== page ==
Hate crime bill passes and blasphemy law abolished in Scotland
Posted: Thu, 11 Mar 2021
Scotland's hate crime bill, which will introduce a new offence of 'stirring up hatred' on religious grounds while also abolishing the blasphemy law, has passed its final parliamentary vote.
The bill will introduce several offences of 'stirring up hatred' in Scotland, including on the grounds of religion.
Scots could be subject to prosecution if their behaviour is deemed "threatening or abusive" and intended to stir up hatred.
The National Secular Society has warned that these offences will have a "chilling effect" on freedom of expression.
But the NSS, which played a major part in efforts to defend free speech throughout the parliamentary process, has said several significant amendments will "go a long way towards" protecting free speech on religion.
The NSS has also welcomed the abolition of the blasphemy law within the bill.
NSS lobbying and relevant amendments
The NSS lobbied the Scottish government and MSPs throughout the drafting of the bill, and played a major part in securing several major amendments.
One amendment, which was accepted during this week's proceedings, will say behaviour is not to be taken as "threatening or abusive" solely because it involves expressions of "antipathy, dislike, ridicule or insult towards" religion.
Another will require behaviour to pass a "reasonable person" test if it is to be judged "abusive".
Another will ensure that the prosecution has to demonstrate intent to secure a conviction. The bill as originally drafted would have also enabled convictions where hatred was "likely" to be stirred up.
But the threshold for prosecution for 'stirring up hatred' on religious grounds remains lower than the threshold for similar offences in England and Wales, under the Racial and Religious Hatred Act.
The right to offend, shock or disturb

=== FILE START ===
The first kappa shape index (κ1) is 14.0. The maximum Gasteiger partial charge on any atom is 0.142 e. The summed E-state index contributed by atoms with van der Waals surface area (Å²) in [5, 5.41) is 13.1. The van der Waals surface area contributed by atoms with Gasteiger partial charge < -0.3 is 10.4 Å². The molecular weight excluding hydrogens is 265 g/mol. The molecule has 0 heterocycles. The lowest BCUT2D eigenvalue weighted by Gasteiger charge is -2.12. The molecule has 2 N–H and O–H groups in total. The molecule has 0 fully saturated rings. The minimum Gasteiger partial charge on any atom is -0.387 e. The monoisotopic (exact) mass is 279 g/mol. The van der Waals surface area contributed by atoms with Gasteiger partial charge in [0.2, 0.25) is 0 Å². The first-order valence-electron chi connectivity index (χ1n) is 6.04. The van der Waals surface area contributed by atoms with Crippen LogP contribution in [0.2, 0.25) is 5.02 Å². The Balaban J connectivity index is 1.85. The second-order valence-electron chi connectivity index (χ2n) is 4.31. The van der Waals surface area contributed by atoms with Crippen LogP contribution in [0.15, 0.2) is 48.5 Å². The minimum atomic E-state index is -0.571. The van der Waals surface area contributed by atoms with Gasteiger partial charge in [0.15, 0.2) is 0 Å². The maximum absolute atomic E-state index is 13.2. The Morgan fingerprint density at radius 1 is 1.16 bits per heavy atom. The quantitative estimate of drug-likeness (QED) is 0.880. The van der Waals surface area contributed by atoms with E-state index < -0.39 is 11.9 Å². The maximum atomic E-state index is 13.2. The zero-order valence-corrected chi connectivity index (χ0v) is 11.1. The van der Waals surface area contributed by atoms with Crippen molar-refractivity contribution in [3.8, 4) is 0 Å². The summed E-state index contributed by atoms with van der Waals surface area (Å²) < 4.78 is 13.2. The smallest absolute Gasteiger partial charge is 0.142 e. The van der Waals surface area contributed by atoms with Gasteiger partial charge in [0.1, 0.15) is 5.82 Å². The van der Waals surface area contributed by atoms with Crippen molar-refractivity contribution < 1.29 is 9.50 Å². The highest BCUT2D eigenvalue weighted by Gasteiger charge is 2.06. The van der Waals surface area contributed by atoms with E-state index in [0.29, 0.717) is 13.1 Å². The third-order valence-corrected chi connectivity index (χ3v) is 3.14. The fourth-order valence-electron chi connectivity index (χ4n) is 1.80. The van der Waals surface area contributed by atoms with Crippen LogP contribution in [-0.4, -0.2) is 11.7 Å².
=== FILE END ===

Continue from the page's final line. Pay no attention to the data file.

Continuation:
During the final stage an amendment was also accepted to put on the face of the bill that courts must have particular regard to the right to freedom of expression, including the right to offend, shock or disturb.
NSS briefings during the passage of the bill have reminded MSPs that Article 10 of the European Convention on Human Rights protects not only expressions that are inoffensive but also those that may shock, offend or disturb.
The NSS also argued this should be reflected in free speech protections in the bill.
NSS chief executive Stephen Evans said: "We're relieved that our lobbying, and that of others concerned about free speech, has mitigated some of the more egregious aspects of this bill. Hard-won amendments will go a long way toward protecting freedom of speech on religion.
"And the repeal of Scotland's official blasphemy law within this legislation is welcome. Such laws are incompatible with democratic principles and should be repealed wherever they exist.
"But we remain concerned that the 'stirring up hatred' offences in this bill will have a chilling effect on freedom of expression in Scotland.
"These offences risk encouraging vexatious complaints, creating unnecessary bureaucracy and making ordinary Scots less willing to engage in public debate."
- The NSS has been part of the Free to Disagree campaign, which has worked to protect freedom of expression as the bill has passed through parliament.
- The NSS has long called for the repeal of Scotland's blasphemy laws. It successfully lobbied for the abolition of the offence of blasphemy in England and Wales, which was repealed in 2008.
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